Statistics show that white males are significantly ahead of other demographics in computer science while computer science courses and majors.
Eric Schulzke of Deseret News writes that many students are majoring in English, History, and other humanities and too few are majoring in the sciences, especially computer science.
A study done by Georgia Tech found that Blacks, Hispanics and women lack significantly in computer science preparation. The study compared test takers of AP computer science exams to the general population.
Women make up half the population but hold 26% of STEM (Science, technology, engineering, and mathematics) jobs. For Hispanics and Blacks, the percentage of STEM jobs held is about half of their respective portions of the general population.
STEM jobs pay better than most other jobs, and there are also more of these jobs available than qualified applicants, which should encourage all three groups to enter STEM fields.
“California currently has more than 75,000 open computing jobs and only 4,324 computer science graduates on hand to take them, says Muhammed Chaudhry, CEO of the Silicon Valley Education Foundation, in Tech Crunch”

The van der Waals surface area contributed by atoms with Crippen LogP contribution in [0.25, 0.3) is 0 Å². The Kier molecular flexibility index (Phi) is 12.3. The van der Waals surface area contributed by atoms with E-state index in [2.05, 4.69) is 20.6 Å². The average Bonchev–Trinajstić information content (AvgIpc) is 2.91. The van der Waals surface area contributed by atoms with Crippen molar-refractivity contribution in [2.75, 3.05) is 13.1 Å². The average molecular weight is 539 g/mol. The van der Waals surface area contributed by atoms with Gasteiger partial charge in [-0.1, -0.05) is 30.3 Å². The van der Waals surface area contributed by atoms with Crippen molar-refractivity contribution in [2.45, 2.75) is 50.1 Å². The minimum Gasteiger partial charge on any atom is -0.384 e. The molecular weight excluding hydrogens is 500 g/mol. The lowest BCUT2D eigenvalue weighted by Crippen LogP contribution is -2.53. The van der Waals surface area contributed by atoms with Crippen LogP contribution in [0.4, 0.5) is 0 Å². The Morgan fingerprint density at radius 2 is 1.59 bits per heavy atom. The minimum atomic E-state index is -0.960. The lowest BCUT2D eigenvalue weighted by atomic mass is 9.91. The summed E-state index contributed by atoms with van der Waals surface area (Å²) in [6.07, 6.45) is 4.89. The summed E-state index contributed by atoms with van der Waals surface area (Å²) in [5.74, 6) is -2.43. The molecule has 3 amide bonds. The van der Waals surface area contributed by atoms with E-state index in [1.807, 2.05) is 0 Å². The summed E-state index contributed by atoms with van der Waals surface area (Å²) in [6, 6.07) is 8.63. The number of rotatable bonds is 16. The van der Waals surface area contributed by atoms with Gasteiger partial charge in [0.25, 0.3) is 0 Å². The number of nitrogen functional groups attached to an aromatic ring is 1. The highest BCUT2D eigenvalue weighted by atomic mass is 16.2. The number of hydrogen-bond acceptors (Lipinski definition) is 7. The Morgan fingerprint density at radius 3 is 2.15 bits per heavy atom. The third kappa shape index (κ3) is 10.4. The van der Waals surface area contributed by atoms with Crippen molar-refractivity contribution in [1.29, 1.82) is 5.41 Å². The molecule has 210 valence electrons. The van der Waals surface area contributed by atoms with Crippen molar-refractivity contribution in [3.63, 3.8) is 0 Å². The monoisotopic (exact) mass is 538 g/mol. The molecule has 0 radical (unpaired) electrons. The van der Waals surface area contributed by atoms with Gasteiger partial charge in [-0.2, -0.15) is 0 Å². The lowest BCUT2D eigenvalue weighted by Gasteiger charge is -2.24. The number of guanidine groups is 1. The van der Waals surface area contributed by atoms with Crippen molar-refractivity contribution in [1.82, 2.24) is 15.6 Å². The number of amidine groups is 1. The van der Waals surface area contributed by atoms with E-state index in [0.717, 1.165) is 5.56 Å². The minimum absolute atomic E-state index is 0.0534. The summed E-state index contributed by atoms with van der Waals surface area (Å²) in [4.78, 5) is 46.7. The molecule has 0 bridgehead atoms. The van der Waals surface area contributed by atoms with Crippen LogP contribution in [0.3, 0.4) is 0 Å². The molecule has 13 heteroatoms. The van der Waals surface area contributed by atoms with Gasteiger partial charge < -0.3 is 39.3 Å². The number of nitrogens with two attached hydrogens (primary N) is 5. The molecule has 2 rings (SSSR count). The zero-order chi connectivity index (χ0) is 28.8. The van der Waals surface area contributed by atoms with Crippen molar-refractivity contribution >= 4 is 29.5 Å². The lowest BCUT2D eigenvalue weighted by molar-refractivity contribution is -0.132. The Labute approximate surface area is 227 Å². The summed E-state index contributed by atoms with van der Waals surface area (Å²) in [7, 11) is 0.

Chaudhry suggests that California require K-12 schools to offer computer science courses. Currently, 56% of California schools don’t offer any computer science courses at all. Only 13% offer Advanced Placement Computer Science.
“Currently, only 2 percent of students taking science or math AP exams ever take the computer science A exam, even though computing jobs account for 60 percent of all science- and math-related jobs”
By 2020, Chaudhry writes, if current trends continue, there will be 1 million computer programming jobs unfilled because there will only be “400,000 computer science graduates.”
Spokane Falls Community College in Washington has responded to this demand by offering a 4-year degree in applied science, writes David Wasson of the Spokesman Review.
“The expansion is part of a statewide effort to boost educational opportunities targeting high-demand fields and is designed primarily for students with technical backgrounds. The school’s new bachelor of applied science in information systems and technology is intended to prepare students for jobs in rapidly growing computer-related fields.”
The new degree is designed specifically to get students jobs out of college and to take advantage of the booming STEM job fields. The degree is meant to prepare students for jobs as network administrators, information security analysts, data specialists, and network support specialists.
The program will launch in the fall of 2015 and they are planning to enroll 20-25 students. The new program will need an additional computer lab and the hiring of two new faculty members.